Monday, October 26, 2009


It’s amazing how many young people want to get abused in the name of adventure. We posted this ad on a local backpackers website, and instantly we were flooded with responses. Travelers wrote us long letters, attached their resumes, brought us excellent bottles of wine. “Wow!” they wrote. “This is the opportunity of a lifetime!” “It’s always been my dream to live on a sailboat!” “How soon can I come on board?”

I know how they feel, because I used to be that young person. Specifically, I was twenty-four when I started prowling the docks in Fort Lauderdale, two years’ worth of savings in my bank account, hoping desperately that someone would ask me to crew on his yacht. During my searches, I met a French boy named Jean-Christian. “Eet ees so easy for a girl to find eh boat,” he moaned, with typical Gallic melancholy. “For a boy, not so easy.”

It was easy all right, especially if you wore a short skirt and a pretty smile. But there were other challenges for a girl looking to catch a ride at sea. Fresh out of a lifetime of private schools, I was clueless about the way things worked on the water. When an eight-fingered captain named Bob asked me to join him on a weekend trip to the Bahamas, I had to ask around for advice.

“He says he wants to show me how to sail,” I asked my hosts at the crew house. “Do you think he wants something else?”

Harry looked up from the television, where he was watching Animal Planet, a can of beer balanced on his gut. He looked startled, then burst out laughing. “COURSE he does,” he guffawed. “Cap’n Bob wants to get LAID.” Then he schooled me, as gently as he could, about “gas, grass or ass—no one rides for free.”

For the most part, he was right. There was the Captain who inquired, in an interview, what size bra I wore, and then there was the really creepy one—Captain Joe, who kept telling me how important it was for a captain and cook team to act like husband and wife. “It makes the guests feel right at home,” he explained, snapping pictures of me for his charter brochure. Later, while dusting behind the bar, I found a small pile of photographs. It was a stack of heads—my head—carefully torn from the prints and tucked behind the bottles, like a rat might hide a stash of rotten food. I cleared off that boat without even saying goodbye.

There are exceptions, of course. We’re not asking our crew to put out free sex, or pay for our gas, or supply us with drugs. We really are just looking for help. It’s a lot of work to go to sea, and with a toddler on board, it’s too much for the two of us to handle alone.

And that, I fear is where we may shatter some youthful illusions. When I was twenty-four, going to sea represented freedom, a red-blooded life in nature’s pulse, a long way from heavy books and dried-up, intellectual theorizing. Pushed by the wind, buoyed by the sea, illuminated by moon and sun, we were utterly independent of the world and its cynics.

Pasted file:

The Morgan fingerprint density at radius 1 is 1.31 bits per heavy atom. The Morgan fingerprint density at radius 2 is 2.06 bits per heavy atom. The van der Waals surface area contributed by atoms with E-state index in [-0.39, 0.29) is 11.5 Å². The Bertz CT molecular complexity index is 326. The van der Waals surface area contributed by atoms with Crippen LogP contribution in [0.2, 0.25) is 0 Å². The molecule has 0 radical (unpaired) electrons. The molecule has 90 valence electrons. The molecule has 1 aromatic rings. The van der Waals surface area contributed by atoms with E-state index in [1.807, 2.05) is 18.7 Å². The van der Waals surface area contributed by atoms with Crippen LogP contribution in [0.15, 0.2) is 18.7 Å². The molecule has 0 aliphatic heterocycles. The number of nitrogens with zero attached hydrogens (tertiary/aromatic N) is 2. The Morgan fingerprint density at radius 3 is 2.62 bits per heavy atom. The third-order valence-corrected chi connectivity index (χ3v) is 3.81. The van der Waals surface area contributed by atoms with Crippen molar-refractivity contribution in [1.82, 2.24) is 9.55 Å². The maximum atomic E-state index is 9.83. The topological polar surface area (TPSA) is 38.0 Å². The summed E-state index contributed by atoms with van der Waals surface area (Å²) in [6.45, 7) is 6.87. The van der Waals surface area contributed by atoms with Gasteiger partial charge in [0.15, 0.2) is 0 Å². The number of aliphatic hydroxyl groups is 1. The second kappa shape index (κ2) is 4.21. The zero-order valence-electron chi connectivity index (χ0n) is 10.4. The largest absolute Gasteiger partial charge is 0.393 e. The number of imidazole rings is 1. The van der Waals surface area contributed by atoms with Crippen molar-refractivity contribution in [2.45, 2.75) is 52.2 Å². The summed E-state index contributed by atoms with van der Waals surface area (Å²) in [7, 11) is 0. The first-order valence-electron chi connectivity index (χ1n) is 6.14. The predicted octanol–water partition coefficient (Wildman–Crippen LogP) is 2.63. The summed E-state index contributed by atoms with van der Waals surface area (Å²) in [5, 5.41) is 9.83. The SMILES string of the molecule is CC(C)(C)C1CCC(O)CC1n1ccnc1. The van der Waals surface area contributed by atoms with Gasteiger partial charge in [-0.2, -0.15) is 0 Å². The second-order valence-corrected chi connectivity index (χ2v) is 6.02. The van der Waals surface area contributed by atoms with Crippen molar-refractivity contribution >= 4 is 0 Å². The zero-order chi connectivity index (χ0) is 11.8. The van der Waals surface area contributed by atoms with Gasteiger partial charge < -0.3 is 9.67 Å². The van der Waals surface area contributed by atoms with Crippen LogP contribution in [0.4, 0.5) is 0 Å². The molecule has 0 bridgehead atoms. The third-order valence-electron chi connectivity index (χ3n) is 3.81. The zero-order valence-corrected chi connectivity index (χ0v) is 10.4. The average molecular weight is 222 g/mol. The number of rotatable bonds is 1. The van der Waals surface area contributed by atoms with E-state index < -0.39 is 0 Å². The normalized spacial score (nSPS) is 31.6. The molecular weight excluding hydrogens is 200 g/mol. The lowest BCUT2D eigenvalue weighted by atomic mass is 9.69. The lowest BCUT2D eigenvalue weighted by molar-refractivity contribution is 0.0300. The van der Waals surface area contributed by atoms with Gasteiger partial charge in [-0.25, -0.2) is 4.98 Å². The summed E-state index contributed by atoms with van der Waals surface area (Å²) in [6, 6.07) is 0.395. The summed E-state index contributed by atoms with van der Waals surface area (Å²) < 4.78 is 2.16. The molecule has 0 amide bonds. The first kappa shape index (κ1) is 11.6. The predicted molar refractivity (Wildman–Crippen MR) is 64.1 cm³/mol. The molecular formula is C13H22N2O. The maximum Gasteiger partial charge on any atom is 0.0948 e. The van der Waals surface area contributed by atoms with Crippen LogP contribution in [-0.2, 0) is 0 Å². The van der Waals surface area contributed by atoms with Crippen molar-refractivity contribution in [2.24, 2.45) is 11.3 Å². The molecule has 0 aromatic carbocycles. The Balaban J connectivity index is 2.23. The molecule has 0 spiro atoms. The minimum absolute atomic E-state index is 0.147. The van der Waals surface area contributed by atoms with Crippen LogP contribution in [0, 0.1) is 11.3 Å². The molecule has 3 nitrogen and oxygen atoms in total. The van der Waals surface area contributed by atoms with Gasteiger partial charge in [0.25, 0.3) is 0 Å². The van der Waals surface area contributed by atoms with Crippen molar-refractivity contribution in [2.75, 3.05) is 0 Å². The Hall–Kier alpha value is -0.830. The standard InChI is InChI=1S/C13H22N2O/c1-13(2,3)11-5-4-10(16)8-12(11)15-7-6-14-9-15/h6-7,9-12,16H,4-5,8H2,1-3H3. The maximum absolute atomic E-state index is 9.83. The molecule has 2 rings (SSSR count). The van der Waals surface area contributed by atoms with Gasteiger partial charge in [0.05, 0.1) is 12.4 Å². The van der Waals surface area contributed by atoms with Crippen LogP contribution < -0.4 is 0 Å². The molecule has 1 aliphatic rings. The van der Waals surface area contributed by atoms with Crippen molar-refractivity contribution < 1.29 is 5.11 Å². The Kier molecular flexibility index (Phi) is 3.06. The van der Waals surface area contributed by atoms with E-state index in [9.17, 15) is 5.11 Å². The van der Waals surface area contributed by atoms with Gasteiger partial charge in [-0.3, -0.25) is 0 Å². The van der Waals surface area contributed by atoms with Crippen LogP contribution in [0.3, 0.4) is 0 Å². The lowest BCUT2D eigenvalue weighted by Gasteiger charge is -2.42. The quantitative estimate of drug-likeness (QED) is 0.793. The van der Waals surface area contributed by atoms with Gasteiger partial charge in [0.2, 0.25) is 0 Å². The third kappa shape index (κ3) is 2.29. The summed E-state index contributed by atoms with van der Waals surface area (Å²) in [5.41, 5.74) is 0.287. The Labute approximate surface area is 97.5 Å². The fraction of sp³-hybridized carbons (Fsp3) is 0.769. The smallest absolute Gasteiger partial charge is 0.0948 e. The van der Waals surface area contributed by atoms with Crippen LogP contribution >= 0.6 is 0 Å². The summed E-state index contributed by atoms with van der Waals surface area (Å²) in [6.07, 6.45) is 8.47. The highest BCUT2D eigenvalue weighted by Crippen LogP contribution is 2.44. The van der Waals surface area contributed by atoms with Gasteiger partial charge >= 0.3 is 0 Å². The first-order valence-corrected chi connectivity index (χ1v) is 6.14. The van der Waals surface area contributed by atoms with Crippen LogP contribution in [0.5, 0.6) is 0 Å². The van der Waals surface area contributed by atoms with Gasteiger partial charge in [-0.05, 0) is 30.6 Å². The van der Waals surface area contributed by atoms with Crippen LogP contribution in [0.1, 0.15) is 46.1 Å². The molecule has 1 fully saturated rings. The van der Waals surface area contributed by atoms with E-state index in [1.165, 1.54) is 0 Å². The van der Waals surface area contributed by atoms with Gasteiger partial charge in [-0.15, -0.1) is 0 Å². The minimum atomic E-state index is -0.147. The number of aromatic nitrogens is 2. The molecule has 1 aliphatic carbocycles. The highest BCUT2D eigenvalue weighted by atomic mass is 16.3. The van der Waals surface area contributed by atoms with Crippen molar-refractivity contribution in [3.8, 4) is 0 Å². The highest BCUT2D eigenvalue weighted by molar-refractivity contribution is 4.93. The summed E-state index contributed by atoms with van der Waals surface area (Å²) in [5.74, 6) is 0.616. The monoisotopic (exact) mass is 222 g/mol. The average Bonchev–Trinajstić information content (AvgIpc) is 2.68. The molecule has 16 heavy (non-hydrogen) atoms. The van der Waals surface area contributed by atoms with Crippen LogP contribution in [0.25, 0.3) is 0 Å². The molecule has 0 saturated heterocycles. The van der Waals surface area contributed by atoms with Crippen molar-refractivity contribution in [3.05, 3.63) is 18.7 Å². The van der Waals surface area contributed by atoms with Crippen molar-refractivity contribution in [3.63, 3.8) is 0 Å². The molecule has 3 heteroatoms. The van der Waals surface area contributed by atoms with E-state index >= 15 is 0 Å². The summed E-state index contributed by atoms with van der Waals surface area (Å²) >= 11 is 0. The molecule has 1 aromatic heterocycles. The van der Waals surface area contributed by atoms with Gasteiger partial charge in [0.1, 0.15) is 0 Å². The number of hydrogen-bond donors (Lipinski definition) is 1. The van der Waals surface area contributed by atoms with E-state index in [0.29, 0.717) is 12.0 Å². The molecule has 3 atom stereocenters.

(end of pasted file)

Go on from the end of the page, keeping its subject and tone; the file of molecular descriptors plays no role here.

Then I bought Sereia. And now that I’ve owned her for six years, I know that ideal is both true and illusory. We touch that sense of freedom at times, beam reaching on a moonlit sea, phosphorescence in the water, a magic carpet ride of stardust in our wake.

The rest of the time, it’s a hell of a lot of work.

Sailboats are powered by the wind, it’s true. But they also need tons of stainless steel, fiberglass, teak, epoxy, solvents, electronics, and thousands of square feet of sail. They need a crew, all of whom must be fed, clothed, cleaned and entertained. And in order to learn the skills that are necessary to pilot a sailboat effectively, the crew must delve into mountains of heavy books, then spend hours on the docks with other sailors, trading dried-up, intellectual theorizing.

Tim has joined us for this next leg, from Whangarei to Auckland. He’s laid back, he works hard, and he’s eager to learn. He’s also twenty-four years old.

I hope we don’t teach him too much, too fast. And I hope there’s lots of phosphorescence, lighting our way down the coast.

There's magic at sea, even when you're anchored in town. Here's some genuine Kiwi dolphins, cruising past Sereia.


  1. Ahh the delusions of bad it lasts so long.

    Crewing is one thing; no matter how much you see you are still not part of the game. Owning a boat, being the Skipper and responcible for any problems, puts you right in the thick of it. Suddenly being the ship stuck on the expensive part of the board makes you wish for either the "go to jail" or the "hitch a ride on the reading rail road" cards.

    Keep it between the anchors.

  2. I hope he's able to be helpful for you guys! I know we suckered many people into helping us and we were just weekend cruising during toddlerhood. Can't wait to hear how it all pans out. Fair winds and phosphorescence to you.

  3. lucky stiff will have a ball!

  4. So.....what is your bra size?

  5. Yeah... that ball busting leg from Whangarei all the way down to Auckland, one of the tougher passages in the world.

  6. Reminds me so much of myself... I was always prowling docks looking for a boat! We've been thinking about crew for our Pacific crossing next spring and wondering how to delicately find the right match... at least we won't be asking for bra size. **YIKIES**

  7. looks like we might be leaving tonga this weekend heading your direction!

  8. I love the pic of Silas all sacked out VERTICALLY, clutching the netting and reaching for a potato. Based upon this photo you would think you dramatically overworked and underfed your crew. But I know better; your new guy will spend the passage lounging on deck, blowing bubbles for Silas and feasting on moules marinieres. Have a good trip you guys! Kisses to Silas from Ronin (warning: she gives godawful kisses--leads with the forehead...)